Former Haiti coup leader pleads guilty in U.S. drug case

Guy Philippe, an elected Haitian senator and former police commander who eluded capture in Haiti for more than a decade, pleaded guilty Monday in Miami federal court to a drug-related, money-laundering conspiracy charge that could send him to prison for at least nine years.

Philippe, arrested in January, admitted he accepted between $1.5 million and $3.5 million in cocaine profits from Colombian traffickers for allowing them to use Haiti to ship cocaine to Miami and other parts of the United States between 1999 and 2003.

The following year, Phillipe gained widespread notoriety when he led a revolt to oust Haiti’s president, Jean-Bertrand Aristide. By pleading guilty, Philippe avoided the risk of a trial early next month with possible conviction on the main drug-conspiracy charge — and a potential life sentence.

Philippe, 49, admitted to one count of conspiracy to commit money laundering stemming from his receipt of cash payments tied to narcotics sales in the late 1990s and early 2000s, the Justice Department said.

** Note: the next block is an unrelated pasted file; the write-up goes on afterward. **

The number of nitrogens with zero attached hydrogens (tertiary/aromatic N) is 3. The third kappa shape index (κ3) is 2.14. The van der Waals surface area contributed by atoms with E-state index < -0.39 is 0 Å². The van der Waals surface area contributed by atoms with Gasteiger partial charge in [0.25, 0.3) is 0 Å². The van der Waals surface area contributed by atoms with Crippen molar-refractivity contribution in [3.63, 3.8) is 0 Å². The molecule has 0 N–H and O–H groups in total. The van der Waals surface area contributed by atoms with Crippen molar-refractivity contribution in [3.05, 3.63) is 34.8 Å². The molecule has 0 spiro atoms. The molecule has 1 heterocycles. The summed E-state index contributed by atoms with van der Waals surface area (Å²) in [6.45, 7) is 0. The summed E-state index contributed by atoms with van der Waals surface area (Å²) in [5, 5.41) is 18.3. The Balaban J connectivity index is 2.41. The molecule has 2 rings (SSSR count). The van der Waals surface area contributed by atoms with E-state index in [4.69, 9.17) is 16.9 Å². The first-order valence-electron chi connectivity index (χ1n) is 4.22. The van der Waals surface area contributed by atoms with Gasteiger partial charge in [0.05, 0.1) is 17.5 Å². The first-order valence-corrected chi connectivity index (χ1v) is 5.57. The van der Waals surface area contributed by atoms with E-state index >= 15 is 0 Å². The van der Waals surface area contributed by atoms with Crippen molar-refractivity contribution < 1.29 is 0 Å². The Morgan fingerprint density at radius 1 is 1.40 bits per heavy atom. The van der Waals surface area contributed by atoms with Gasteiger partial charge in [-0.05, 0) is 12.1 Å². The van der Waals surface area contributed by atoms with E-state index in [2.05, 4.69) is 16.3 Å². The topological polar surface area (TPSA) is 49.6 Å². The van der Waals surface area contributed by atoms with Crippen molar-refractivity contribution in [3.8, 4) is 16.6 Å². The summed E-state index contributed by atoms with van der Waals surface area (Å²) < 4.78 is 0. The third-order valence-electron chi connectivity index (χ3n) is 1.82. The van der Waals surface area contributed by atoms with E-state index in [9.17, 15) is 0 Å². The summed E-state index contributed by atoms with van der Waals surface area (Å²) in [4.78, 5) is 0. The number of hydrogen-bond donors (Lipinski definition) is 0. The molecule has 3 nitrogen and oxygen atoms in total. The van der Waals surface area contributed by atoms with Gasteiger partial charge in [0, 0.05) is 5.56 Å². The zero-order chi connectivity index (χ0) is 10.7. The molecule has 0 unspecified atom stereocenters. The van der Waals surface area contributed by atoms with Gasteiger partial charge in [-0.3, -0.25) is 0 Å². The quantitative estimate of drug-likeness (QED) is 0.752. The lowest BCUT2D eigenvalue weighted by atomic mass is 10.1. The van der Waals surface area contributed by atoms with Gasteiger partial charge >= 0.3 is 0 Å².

According to Reuters, the case is U.S. v. Philippe, U.S. District Court, Southern District of Florida, No. 05-cr-20874.

Prosecutors said Philippe, a former high-ranking official in the Haitian National Police, received more than $1.5 million of bribe payments to ensure the safe transit of drug shipments.

The defendant entered his plea before U.S. District Judge Cecilia Altonaga in Miami.

Zeljka Bozanic, a lawyer for Philippe, said she and prosecutors are recommending that her client receive a nine-year prison term at his scheduled July 5 sentencing.

Two counts against Philippe were dismissed, including one for drug trafficking that could have resulted in a life sentence.

“Mr. Philippe has accepted responsibility by taking the plea,” Bozanic said in a phone interview. “It was an attractive plea offer that makes sense.”

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